East L.A. cityhood sized up

Tom Hogen-Esch, associate professor of political science at Cal State Northridge and co-author of "Local Politics: A Practical Guide to Governing at the Grassroots," argued in La Opinión that the time is right for East Los Angeles to press for city status. He goes through the history of ELA cityhood. Here's the Spanish and a snip of the English translation after the jump.

It's worth remembering that three previous efforts to create a City of East LA failed. In 1960, proponents argued that cityhood would provide representation to Mexican Americans long excluded from the political process.

However, the measure lost narrowly on the April 1961 ballot. Homeowner fears of higher property taxes, and low voter turnout were cited as reasons for defeat. Supporters revived the idea in 1963, but concern over finances again stalled the effort.

The idea resurfaced in the early 1970s, with arguments about local control and representation again forming the basis of the movement.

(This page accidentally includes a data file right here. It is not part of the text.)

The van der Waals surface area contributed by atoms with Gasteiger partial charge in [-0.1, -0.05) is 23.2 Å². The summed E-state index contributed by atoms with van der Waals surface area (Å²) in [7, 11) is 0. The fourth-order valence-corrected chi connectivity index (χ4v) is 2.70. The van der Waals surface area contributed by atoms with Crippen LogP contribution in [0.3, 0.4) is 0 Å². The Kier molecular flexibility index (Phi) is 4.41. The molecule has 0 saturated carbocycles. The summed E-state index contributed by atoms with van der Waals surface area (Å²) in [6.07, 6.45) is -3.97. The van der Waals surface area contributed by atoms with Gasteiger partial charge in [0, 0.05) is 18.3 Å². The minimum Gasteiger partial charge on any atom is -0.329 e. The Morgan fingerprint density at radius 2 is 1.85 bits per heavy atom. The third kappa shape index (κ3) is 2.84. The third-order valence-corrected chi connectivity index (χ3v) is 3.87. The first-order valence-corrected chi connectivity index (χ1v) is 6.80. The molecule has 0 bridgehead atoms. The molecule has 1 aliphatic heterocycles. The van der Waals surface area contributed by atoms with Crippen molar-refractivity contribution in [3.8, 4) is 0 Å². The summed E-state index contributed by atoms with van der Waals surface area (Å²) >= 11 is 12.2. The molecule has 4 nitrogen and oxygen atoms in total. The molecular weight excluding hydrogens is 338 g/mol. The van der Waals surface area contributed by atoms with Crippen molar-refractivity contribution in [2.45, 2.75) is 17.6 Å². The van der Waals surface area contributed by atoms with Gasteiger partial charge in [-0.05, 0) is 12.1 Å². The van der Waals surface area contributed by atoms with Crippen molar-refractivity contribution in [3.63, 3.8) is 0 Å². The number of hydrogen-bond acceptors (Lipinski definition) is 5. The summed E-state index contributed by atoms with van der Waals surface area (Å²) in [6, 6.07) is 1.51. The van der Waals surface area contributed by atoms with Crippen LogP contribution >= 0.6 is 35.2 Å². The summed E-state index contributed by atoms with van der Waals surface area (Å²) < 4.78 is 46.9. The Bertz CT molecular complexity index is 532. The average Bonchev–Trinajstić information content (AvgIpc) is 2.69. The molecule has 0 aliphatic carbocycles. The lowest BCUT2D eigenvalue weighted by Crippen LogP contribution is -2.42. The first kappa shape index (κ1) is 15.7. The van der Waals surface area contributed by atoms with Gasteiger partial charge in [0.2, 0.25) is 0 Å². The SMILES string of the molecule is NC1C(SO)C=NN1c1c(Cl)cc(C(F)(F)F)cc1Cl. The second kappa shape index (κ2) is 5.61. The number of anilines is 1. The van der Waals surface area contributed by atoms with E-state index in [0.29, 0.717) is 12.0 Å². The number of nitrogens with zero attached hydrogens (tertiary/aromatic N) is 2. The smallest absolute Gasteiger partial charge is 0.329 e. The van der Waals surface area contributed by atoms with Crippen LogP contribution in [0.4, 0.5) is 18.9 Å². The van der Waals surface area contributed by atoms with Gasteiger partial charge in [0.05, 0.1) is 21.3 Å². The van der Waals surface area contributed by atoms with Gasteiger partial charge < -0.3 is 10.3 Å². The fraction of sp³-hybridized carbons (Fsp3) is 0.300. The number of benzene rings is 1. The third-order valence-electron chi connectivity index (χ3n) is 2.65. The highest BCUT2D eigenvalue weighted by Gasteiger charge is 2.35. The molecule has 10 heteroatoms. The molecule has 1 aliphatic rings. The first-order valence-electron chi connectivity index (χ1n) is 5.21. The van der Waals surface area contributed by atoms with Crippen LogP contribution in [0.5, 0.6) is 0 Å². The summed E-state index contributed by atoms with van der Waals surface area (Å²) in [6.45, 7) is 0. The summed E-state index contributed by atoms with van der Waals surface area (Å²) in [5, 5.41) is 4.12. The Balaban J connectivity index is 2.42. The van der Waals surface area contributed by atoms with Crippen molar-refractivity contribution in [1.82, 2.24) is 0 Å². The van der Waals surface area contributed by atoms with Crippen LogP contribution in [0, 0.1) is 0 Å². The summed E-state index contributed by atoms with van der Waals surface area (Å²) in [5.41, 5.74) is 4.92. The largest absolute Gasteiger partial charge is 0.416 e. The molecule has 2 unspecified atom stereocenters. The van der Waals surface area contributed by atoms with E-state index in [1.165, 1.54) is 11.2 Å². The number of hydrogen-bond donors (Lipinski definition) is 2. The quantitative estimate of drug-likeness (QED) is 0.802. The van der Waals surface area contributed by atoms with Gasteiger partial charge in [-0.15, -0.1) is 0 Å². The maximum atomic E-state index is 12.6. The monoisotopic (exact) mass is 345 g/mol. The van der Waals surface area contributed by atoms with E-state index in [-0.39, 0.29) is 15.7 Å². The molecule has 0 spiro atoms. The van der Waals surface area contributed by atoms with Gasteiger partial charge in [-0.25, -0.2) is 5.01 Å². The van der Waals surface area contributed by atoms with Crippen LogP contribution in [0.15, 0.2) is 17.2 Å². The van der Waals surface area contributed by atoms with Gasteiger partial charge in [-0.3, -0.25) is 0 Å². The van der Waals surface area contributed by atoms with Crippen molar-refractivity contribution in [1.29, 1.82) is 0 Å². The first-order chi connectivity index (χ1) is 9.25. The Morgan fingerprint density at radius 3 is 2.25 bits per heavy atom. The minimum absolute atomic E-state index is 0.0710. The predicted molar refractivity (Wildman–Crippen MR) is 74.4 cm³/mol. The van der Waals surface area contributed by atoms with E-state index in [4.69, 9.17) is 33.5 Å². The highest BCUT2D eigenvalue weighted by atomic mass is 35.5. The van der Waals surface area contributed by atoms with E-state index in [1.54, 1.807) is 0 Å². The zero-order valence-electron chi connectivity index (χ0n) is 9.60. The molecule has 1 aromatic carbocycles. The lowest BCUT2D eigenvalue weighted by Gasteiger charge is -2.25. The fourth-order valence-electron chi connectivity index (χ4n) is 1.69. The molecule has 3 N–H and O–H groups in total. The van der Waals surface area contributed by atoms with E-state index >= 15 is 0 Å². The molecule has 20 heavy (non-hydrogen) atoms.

At the time, supporters noted that there were no Latinos on either the LA County Board of Supervisors or the LA City Council. Activists also complained that the area was divided among five State Assembly, three State Senate, and three congressional districts, systematically diluting Latino political representation.

Urban redevelopment also figured prominently in the 1974 effort. Projects such as the community's 1952 displacement from Chavez Ravine to make way for the LA Dodgers, traumatized the community. In addition, thousands of East LA residents were forced to move during the 1950s and 60s to make way for the 710, 60, 5, and 10 freeways.


Despite its history of failure, there are reasons to believe that this campaign may be different.

First, because of Proposition 13 -- passed in 1978 -- home and business owners know that property taxes cannot be raised by a new city without their consent.

Second, unlike past decades, there is evidence that the area is ripe for an economic renaissance....Perhaps most importantly, the current effort appears to have backing among political, union, and business leaders, support that will be crucial in shaping public opinion and turning out voters.

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